Pontins served ‘unlawful act notice’ over discrimination against Irish Travellers

Investigation found staff labelled list of Irish surnames as ‘undesirable guests’ and ‘banned guest’ list

The holiday park operator Pontins has been served with an “unlawful act notice” after an investigation by Britain’s equality watchdog found multiple instances of race discrimination against Irish Travellers.

The Equality and Human Rights Commission (EHRC) found the operator, which is owned by Britannia Jinky Jersey Ltd, committed several clear breaches of the Equality Act.

The investigation found that staff at the operator labelled a list of common Irish surnames as “undesirable guests” and instructed staff to decline or cancel bookings made under those names.

The EHRC also found staff had created a “banned guest” list which contained the names of people Pontins suspected to be Irish Travellers and their friends or family.


The unlawful act notice will require the holiday operator by law to produce an action plan to address how they will meet the equality watchdog’s recommendations. If they fail to do so by early April this year, the operator could face criminal sanctions.

Kishwer Falkner, chair of the EHRC, said their investigation “uncovered flagrant breaches of the Equality Act”.

She said: “Their business practices demonstrated shocking overt race discrimination towards Irish Travellers and there was a culture of denial. We remain deeply concerned about these discriminatory practices. They were instigated and supported by senior managers and their leadership failed to take any action or accept corporate responsibility.”

The watchdog’s list of recommendations to Pontins includes an apology and engagement with the Gypsy and Traveller communities, the delivery of equality training and the monitoring of booking cancellations to identify issues.

Ms Falkner said: “As regulator of the Equality Act, we will be monitoring Pontins closely to ensure they take accountability and make meaningful change happen by implementing our recommendations.”

The investigation by the EHRC also found that call centre staff had been instructed to decline or cancel bookings for people who had Irish accents.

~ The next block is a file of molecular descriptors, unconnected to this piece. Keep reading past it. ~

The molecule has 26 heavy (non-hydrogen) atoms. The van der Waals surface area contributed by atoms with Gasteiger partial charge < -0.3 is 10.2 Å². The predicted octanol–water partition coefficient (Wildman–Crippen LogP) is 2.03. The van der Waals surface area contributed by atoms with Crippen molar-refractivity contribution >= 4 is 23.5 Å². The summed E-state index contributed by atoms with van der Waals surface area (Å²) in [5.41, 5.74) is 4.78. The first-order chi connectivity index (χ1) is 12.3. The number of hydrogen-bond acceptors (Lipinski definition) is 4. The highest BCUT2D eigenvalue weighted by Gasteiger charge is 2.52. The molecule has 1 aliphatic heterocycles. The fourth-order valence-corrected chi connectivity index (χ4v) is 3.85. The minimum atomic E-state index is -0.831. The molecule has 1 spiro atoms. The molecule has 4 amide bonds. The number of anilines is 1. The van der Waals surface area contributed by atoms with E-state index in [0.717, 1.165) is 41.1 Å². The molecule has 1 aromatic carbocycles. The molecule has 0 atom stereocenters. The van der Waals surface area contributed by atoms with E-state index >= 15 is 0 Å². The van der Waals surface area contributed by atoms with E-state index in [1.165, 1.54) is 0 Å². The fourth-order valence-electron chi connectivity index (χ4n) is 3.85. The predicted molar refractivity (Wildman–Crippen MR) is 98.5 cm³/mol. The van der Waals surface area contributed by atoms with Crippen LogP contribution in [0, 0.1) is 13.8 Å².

Pontins had also introduced rules requiring guests to appear on the electoral register. This was deemed discriminatory against Gypsies and Travellers as such communities are less likely to be on the register, said the EHRC.

Chris McDonagh, the campaigns officer at Friends, Families and Travellers, said: “It is deeply saddening that Irish Traveller people have become so used to hate and prejudice that the Pontins ‘blacklist’ did not come as a surprise.

“While we are certain that Pontins are not the only ones operating such discriminatory policies, we welcome the EHRC’s investigation and commend the whistle-blower’s principled stance. Everyone deserves to live free from hate and prejudice.”

The EHRC entered into a legally binding agreement with Pontins to tackle discrimination in 2021 after a whistleblower revealed the “undesirable guest” list to the watchdog in 2020.

However, the watchdog was forced to launch a formal investigation in 2022 after Pontins failed to comply with the terms of the agreement. The operator is now required to produce an action plan by April 9th, 2024.

Britannia Jinky Jersey Ltd said in a statement: “We are in the process of reviewing the unlawful act notice and investigation report from the Equality and Human Rights Commission.

“The specific incidents reported by the EHRC are historic issues predating 2018. The call centre where the incidents took place has closed and the majority of the staff involved have now left Pontins.

“We apologise to all who may have been affected. Pontins is committed to ensuring ongoing compliance with the Equality Act 2010.” – Guardian